Warning! Even though this is a reimagining of a game first released in 1993, this review of The Legend of Zelda: Link’s Awakening will contain some spoilers that first-time players might want to avoid.
Does Link’s Awakening have the best story of any Zelda game? I think so. You might say that plot is of relatively minor importance with this popular franchise, especially for an earlier release like this, and you’d be right. But even with its Game Boy origins, Link’s Awakening weaves a unique tale amongst the series, not weighed down by lore laid on thick.
I open this review talking about the story, for the simple fact that I don’t feel nostalgia will let me review this game without mentioning it. So, final spoiler warning…
Link’s Awakening is a dream!
Somehow Nintendo managed to pull off this twist without it feeling like a trope. The dream reveal (progressively hinted at) has helped this game withstand the test of time by making the plot memorable. Key to that is the new locale where Link has been shipwrecked, Koholint Island.
For my money, Koholint Island is far more interesting than Hyrule has ever been. What really makes Link’s Awakening extraordinary are all of the Super Mario nods throughout the tropical land! As a big fan of the flagship series, I can’t help but crack a smile every time one of the familiar characters appear in this unfamiliar setting. Hardly the only fan, the commercial success of the Mario series has Nintendo highlighting these crossovers a key advertising point, and properly so.
One of your early tasks involves rescuing the Chain Chomp, BowWow, and then taking him for a walk through the Goponga Swamp. Later you’ll learn an ocarina song from Mamu, whom non-Japanese gamers know better as Wart of Super Mario Bros. 2 fame. Bloopers, Cheep-Cheeps, Goombas, and Piranha Plants are just some of the foes you’ll run into while exploring Koholint Island.
You’ll find even more Super Mario love if you delve into the Trendy Game Shop’s crane mini-game. You can win up to 10 Mario-related figurines, which you can then place in the appropriate houses of Mabe Village. Is it optional? Yes. Are the rewards weak? Yes. Is it enjoyable? If you’re a completionist, totally!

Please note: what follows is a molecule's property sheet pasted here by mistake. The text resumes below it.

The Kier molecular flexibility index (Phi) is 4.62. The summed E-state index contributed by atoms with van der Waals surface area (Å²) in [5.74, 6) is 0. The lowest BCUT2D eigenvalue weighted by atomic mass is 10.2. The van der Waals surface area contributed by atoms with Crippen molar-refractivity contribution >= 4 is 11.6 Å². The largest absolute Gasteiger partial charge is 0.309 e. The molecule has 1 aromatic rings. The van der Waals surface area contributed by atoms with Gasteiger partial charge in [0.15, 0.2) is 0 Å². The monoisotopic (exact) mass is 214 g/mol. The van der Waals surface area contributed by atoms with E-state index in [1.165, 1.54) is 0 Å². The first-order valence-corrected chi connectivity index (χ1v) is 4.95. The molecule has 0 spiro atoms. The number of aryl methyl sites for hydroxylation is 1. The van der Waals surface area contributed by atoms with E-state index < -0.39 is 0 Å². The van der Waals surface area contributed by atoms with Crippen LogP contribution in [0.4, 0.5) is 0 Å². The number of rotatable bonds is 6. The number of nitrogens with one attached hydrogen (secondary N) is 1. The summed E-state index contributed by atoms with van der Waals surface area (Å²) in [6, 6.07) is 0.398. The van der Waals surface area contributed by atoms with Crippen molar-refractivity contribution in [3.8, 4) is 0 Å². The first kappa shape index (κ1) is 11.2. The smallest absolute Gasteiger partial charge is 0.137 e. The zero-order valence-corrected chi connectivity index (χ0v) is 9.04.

What is not optional is winning the crane game’s Yoshi doll. This kicks off the trading sequence. This type of side quest has been seen in several Zelda games since, but Link’s Awakening was the originator. Dare I say, it’s also done it best. Fishing is another favored mini-game that finds its origins with Link’s Awakening. New lures have been introduced in this Switch version. Fishing is a fun way to earn rupees, heart pieces, and secret seashells.Speaking of secret seashells, these hidden collectibles scattered across the overworld are a side quest. While not as expansive as later side quests in the franchises 2D games (like the MaiMai babies in A Link Between Worlds) it’s enjoyable seeking these out, and this Switch version has nearly doubled the amount you can find, while eventually granting you a seashell sensor too. BowWow can help you sniff up some early while you take him for his walk. You’ll be rewarded for scouring the island in its entirety.
There’s so much more I could talk about in just the overworld alone. Finding Golden Leaves in Kanalet Castle for an eagle-eyed cameo prince. The sheer charm of Animal Village. Heartwarming interactions with Marin, who saved Link when he was washed ashore. The updated Switch map that lets you place pins. But I’m quickly exhausting my space and need to talk a little about the dungeons. There are a handful of memorable mini-dungeons, but you’ll be spending more time in the main ones.